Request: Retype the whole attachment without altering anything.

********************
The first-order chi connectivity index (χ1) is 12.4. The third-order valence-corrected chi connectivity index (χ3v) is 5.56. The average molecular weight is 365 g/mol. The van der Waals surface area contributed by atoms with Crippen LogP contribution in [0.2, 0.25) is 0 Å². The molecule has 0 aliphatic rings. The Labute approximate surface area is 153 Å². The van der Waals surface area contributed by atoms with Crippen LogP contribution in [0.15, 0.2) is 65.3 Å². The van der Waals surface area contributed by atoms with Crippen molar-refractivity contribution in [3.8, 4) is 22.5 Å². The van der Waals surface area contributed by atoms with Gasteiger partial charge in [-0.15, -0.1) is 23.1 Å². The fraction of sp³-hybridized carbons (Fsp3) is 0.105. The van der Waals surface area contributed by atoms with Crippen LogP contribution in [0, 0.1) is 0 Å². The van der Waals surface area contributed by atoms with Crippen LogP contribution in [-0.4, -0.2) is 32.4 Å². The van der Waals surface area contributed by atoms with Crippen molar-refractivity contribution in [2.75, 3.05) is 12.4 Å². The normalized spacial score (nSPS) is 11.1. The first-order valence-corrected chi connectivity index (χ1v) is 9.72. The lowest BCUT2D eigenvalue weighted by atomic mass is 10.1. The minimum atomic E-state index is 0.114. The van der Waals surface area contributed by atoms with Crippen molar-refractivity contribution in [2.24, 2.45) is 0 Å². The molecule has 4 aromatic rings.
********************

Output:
The first-order chi connectivity index (χ1) is 12.4. The third-order valence-corrected chi connectivity index (χ3v) is 5.56. The average molecular weight is 365 g/mol. The van der Waals surface area contributed by atoms with Crippen LogP contribution in [0.2, 0.25) is 0 Å². The molecule has 0 aliphatic rings. The Labute approximate surface area is 153 Å². The van der Waals surface area contributed by atoms with Crippen LogP contribution in [0.15, 0.2) is 65.3 Å². The van der Waals surface area contributed by atoms with Crippen molar-refractivity contribution in [3.8, 4) is 22.5 Å². The van der Waals surface area contributed by atoms with Gasteiger partial charge in [-0.15, -0.1) is 23.1 Å². The fraction of sp³-hybridized carbons (Fsp3) is 0.105. The van der Waals surface area contributed by atoms with Crippen LogP contribution in [0, 0.1) is 0 Å². The van der Waals surface area contributed by atoms with Crippen LogP contribution in [-0.4, -0.2) is 32.4 Å². The van der Waals surface area contributed by atoms with Crippen molar-refractivity contribution in [2.75, 3.05) is 12.4 Å². The normalized spacial score (nSPS) is 11.1. The first-order valence-corrected chi connectivity index (χ1v) is 9.72. The lowest BCUT2D eigenvalue weighted by atomic mass is 10.1. The minimum atomic E-state index is 0.114. The van der Waals surface area contributed by atoms with Crippen molar-refractivity contribution in [2.24, 2.45) is 0 Å². The molecule has 4 aromatic rings.